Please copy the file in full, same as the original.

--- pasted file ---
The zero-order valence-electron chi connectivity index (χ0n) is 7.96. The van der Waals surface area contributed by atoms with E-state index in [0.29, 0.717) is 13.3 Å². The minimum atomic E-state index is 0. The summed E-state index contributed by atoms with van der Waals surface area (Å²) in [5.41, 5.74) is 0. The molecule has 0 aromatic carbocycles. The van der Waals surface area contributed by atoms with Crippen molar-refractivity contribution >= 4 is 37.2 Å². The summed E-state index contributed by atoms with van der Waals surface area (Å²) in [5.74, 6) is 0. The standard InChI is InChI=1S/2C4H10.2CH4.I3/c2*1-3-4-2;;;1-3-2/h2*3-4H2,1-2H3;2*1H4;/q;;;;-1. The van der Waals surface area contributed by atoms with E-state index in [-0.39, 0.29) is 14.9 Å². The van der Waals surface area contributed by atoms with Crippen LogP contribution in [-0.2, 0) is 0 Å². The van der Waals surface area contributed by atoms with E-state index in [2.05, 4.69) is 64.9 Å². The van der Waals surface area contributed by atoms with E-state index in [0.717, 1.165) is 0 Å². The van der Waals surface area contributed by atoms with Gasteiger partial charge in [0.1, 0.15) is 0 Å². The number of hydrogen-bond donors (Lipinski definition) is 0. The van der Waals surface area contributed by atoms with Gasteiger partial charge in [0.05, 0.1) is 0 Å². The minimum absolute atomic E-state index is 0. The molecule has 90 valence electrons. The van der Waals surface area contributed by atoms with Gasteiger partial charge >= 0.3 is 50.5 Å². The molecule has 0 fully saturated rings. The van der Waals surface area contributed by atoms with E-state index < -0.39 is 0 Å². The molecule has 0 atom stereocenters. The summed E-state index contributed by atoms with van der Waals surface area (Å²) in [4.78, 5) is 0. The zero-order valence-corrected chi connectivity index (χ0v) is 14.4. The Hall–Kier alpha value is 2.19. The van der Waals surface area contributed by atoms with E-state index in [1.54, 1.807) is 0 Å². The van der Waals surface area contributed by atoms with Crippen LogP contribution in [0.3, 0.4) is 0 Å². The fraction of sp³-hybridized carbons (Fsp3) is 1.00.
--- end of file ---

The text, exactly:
The zero-order valence-electron chi connectivity index (χ0n) is 7.96. The van der Waals surface area contributed by atoms with E-state index in [0.29, 0.717) is 13.3 Å². The minimum atomic E-state index is 0. The summed E-state index contributed by atoms with van der Waals surface area (Å²) in [5.41, 5.74) is 0. The molecule has 0 aromatic carbocycles. The van der Waals surface area contributed by atoms with Crippen molar-refractivity contribution >= 4 is 37.2 Å². The summed E-state index contributed by atoms with van der Waals surface area (Å²) in [5.74, 6) is 0. The standard InChI is InChI=1S/2C4H10.2CH4.I3/c2*1-3-4-2;;;1-3-2/h2*3-4H2,1-2H3;2*1H4;/q;;;;-1. The van der Waals surface area contributed by atoms with E-state index in [-0.39, 0.29) is 14.9 Å². The van der Waals surface area contributed by atoms with Crippen LogP contribution in [-0.2, 0) is 0 Å². The van der Waals surface area contributed by atoms with E-state index in [2.05, 4.69) is 64.9 Å². The van der Waals surface area contributed by atoms with E-state index in [0.717, 1.165) is 0 Å². The van der Waals surface area contributed by atoms with Gasteiger partial charge in [0.1, 0.15) is 0 Å². The number of hydrogen-bond donors (Lipinski definition) is 0. The van der Waals surface area contributed by atoms with Gasteiger partial charge in [0.05, 0.1) is 0 Å². The minimum absolute atomic E-state index is 0. The molecule has 90 valence electrons. The van der Waals surface area contributed by atoms with Gasteiger partial charge >= 0.3 is 50.5 Å². The molecule has 0 fully saturated rings. The van der Waals surface area contributed by atoms with E-state index < -0.39 is 0 Å². The molecule has 0 atom stereocenters. The summed E-state index contributed by atoms with van der Waals surface area (Å²) in [4.78, 5) is 0. The zero-order valence-corrected chi connectivity index (χ0v) is 14.4. The Hall–Kier alpha value is 2.19. The van der Waals surface area contributed by atoms with E-state index in [1.54, 1.807) is 0 Å². The van der Waals surface area contributed by atoms with Crippen LogP contribution in [0.3, 0.4) is 0 Å². The fraction of sp³-hybridized carbons (Fsp3) is 1.00.